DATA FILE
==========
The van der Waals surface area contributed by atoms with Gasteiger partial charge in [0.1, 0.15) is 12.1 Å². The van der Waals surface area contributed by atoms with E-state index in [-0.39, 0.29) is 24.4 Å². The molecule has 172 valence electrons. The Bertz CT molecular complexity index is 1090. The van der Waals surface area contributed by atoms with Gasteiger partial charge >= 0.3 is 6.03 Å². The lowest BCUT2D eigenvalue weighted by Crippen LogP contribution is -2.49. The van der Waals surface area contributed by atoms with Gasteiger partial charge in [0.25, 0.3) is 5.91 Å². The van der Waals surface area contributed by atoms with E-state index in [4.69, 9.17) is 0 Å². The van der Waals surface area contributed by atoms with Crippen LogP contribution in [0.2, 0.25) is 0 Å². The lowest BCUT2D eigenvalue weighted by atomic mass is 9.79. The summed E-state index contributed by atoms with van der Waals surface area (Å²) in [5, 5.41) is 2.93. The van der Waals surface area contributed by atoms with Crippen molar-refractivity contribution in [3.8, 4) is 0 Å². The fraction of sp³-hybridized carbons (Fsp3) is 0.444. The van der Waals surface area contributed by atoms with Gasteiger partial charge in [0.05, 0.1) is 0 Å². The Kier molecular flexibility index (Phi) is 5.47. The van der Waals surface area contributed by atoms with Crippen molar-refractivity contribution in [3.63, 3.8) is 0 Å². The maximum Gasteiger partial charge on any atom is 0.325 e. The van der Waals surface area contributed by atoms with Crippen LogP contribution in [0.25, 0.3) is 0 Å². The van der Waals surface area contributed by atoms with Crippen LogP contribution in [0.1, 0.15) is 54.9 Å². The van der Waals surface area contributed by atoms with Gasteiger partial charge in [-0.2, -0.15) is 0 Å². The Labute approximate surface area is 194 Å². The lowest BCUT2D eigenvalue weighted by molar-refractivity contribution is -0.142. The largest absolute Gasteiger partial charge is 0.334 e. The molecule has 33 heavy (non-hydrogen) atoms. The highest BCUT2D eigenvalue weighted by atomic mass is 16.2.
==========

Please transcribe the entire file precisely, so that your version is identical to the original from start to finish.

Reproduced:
The van der Waals surface area contributed by atoms with Gasteiger partial charge in [0.1, 0.15) is 12.1 Å². The van der Waals surface area contributed by atoms with E-state index in [-0.39, 0.29) is 24.4 Å². The molecule has 172 valence electrons. The Bertz CT molecular complexity index is 1090. The van der Waals surface area contributed by atoms with Gasteiger partial charge >= 0.3 is 6.03 Å². The lowest BCUT2D eigenvalue weighted by Crippen LogP contribution is -2.49. The van der Waals surface area contributed by atoms with Gasteiger partial charge in [0.25, 0.3) is 5.91 Å². The van der Waals surface area contributed by atoms with E-state index in [4.69, 9.17) is 0 Å². The van der Waals surface area contributed by atoms with Crippen LogP contribution in [0.2, 0.25) is 0 Å². The lowest BCUT2D eigenvalue weighted by atomic mass is 9.79. The summed E-state index contributed by atoms with van der Waals surface area (Å²) in [5, 5.41) is 2.93. The van der Waals surface area contributed by atoms with Crippen molar-refractivity contribution in [3.8, 4) is 0 Å². The fraction of sp³-hybridized carbons (Fsp3) is 0.444. The van der Waals surface area contributed by atoms with Gasteiger partial charge in [0.05, 0.1) is 0 Å². The Kier molecular flexibility index (Phi) is 5.47. The van der Waals surface area contributed by atoms with Crippen molar-refractivity contribution in [3.63, 3.8) is 0 Å². The maximum Gasteiger partial charge on any atom is 0.325 e. The van der Waals surface area contributed by atoms with Crippen LogP contribution in [0.25, 0.3) is 0 Å². The van der Waals surface area contributed by atoms with Crippen LogP contribution in [0.1, 0.15) is 54.9 Å². The van der Waals surface area contributed by atoms with Gasteiger partial charge in [-0.2, -0.15) is 0 Å². The Labute approximate surface area is 194 Å². The lowest BCUT2D eigenvalue weighted by molar-refractivity contribution is -0.142. The largest absolute Gasteiger partial charge is 0.334 e. The molecule has 33 heavy (non-hydrogen) atoms. The highest BCUT2D eigenvalue weighted by atomic mass is 16.2.